A large international team of scientists, including CSIRO’s Dr Andrew Laslett, has shown that the way specific genes are regulated in human stem cells is affected by how the cells are grown in the laboratory. The findings have important implications for the use of stem cells to model disease-in-a-dish for certain conditions.
Human pluripotent stem cells can give rise to virtually every type of cell in the body. Because of this remarkable quality, these cells offer scientists a new way to better understand disease and screen for new drugs that may help those suffering from particular conditions. Of course this disease-in-a-dish approach relies on the cells behaving the same way in the laboratory as they do in the patient.
In a recent international study, researchers - including CSIRO’s Dr Andrew Laslett – explored how gene expression is controlled through epigenetic regulation in a large number of human pluripotent stem cell lines (over 200) and compared them to normal human tissue samples. They showed that amongst the lines examined there was variation in gene silencing through DNA methylation. DNA methylation is the molecular mechanism by which DNA is tagged so that a specific gene sequence, or small section of DNA, when tagged is not expressed (and by extension the protein coded for by that gene is then also not made by the cell).
While these changes appeared to be linked to culture conditions and may have implications for modelling of studying some diseases in the laboratory, normal control of gene expression during differentiation was also observed as noted by Stem Cell Sciences’ Professor Martin Pera.“The team examined hundreds of stem cell lines to evaluate how faithfully they reproduce epigenetic regulation during embryonic development. As observed previously, they were able to show that there were some abnormalities in X inactivation, the process whereby of the X chromosomes in female cells is shut off. However, in general normal epigenetic controls came into operation as the stem cells turned into specialized cell types - an encouraging finding. “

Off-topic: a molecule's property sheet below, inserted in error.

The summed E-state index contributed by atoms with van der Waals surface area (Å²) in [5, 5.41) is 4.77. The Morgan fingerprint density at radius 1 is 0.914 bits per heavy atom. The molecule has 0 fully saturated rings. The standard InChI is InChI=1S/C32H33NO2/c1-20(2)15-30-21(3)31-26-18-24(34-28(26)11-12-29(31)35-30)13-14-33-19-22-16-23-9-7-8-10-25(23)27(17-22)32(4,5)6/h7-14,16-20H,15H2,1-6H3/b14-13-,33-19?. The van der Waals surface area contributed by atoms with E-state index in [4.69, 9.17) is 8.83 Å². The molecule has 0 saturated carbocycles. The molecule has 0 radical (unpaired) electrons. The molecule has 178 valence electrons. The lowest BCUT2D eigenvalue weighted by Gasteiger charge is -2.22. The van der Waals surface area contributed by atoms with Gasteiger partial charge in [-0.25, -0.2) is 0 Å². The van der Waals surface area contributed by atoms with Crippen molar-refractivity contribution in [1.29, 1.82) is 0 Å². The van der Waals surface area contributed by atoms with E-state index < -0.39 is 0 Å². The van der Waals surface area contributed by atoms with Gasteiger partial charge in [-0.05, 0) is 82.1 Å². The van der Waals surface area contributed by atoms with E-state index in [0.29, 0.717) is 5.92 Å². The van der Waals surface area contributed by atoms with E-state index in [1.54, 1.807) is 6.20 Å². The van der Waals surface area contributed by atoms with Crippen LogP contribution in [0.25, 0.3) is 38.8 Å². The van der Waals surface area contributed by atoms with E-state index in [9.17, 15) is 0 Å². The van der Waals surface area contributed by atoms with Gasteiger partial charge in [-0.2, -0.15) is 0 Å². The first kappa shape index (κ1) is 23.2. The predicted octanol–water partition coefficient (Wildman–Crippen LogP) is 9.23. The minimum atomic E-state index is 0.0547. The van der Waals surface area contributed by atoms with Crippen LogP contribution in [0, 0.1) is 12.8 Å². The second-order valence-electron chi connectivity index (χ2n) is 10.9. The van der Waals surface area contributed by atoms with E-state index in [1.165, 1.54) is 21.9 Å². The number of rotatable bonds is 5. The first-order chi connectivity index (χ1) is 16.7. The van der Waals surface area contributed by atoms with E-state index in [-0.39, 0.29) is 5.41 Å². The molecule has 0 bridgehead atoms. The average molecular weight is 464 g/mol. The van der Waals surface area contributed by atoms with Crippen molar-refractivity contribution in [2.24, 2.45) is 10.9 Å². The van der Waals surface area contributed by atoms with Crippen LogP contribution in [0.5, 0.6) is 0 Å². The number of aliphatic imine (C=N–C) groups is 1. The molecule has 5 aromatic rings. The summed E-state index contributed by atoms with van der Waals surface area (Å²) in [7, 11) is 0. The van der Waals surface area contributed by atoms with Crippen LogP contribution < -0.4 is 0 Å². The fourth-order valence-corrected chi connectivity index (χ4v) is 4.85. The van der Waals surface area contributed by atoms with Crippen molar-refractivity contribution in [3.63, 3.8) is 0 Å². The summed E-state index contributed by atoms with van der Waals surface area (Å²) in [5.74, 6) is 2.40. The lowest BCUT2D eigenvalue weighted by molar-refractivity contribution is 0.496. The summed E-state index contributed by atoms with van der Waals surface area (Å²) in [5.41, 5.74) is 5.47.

Led by researchers at The Scripps Research Institute and the University of California (UC) San Diego, and recently published in the journal Cell Stem Cell, the study highlights the need to fully characterise the stem cells used in laboratory research and be aware of potential limitations. As co-author Dr Laslett commented, “These findings illustrate the importance of examining and understanding the baseline epigenetic information about the cells that researchers are seeking to use to create disease models”.
Dr Laslett also highlighted the need for a multinational and multi-institutional approach to such challenges stating that “conducting such an extensive analysis would not be impossible without this type of collaboration.”
Find out more:
Nazor et al (2012) Recurrent Variations in DNA Methylation in Human Pluripotent Stem Cells and Their Differentiated Derivatives. Cell Stem Cell 10(5):620-634. [subscription maybe required]
Study reveals dynamic changes in gene regulation in human stem cells [Press Release – Scripps Research Institute]
Questions arise about disease-in-a-dish model for some diseases [CIRM]
Scientists discover new type of dynamic change in human stem cells [News Medical]